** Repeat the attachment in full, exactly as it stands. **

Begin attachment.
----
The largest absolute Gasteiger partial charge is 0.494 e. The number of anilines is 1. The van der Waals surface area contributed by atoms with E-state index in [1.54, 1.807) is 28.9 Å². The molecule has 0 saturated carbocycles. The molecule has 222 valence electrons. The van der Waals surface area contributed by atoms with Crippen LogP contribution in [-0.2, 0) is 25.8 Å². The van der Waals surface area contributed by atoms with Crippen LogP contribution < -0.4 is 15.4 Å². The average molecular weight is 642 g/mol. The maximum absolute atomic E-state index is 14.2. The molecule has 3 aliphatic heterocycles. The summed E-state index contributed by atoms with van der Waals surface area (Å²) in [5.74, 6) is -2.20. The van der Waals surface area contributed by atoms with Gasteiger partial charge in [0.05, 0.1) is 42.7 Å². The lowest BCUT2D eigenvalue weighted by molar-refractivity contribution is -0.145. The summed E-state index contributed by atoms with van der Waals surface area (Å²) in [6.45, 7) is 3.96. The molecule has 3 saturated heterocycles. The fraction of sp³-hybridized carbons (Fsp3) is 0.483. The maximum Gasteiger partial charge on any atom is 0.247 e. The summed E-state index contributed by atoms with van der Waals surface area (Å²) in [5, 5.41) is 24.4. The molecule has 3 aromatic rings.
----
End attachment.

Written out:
The largest absolute Gasteiger partial charge is 0.494 e. The number of anilines is 1. The van der Waals surface area contributed by atoms with E-state index in [1.54, 1.807) is 28.9 Å². The molecule has 0 saturated carbocycles. The molecule has 222 valence electrons. The van der Waals surface area contributed by atoms with Crippen LogP contribution in [-0.2, 0) is 25.8 Å². The van der Waals surface area contributed by atoms with Crippen LogP contribution < -0.4 is 15.4 Å². The average molecular weight is 642 g/mol. The maximum absolute atomic E-state index is 14.2. The molecule has 3 aliphatic heterocycles. The summed E-state index contributed by atoms with van der Waals surface area (Å²) in [5.74, 6) is -2.20. The van der Waals surface area contributed by atoms with Gasteiger partial charge in [0.05, 0.1) is 42.7 Å². The lowest BCUT2D eigenvalue weighted by molar-refractivity contribution is -0.145. The summed E-state index contributed by atoms with van der Waals surface area (Å²) in [6.45, 7) is 3.96. The molecule has 3 saturated heterocycles. The fraction of sp³-hybridized carbons (Fsp3) is 0.483. The maximum Gasteiger partial charge on any atom is 0.247 e. The summed E-state index contributed by atoms with van der Waals surface area (Å²) in [5, 5.41) is 24.4. The molecule has 3 aromatic rings.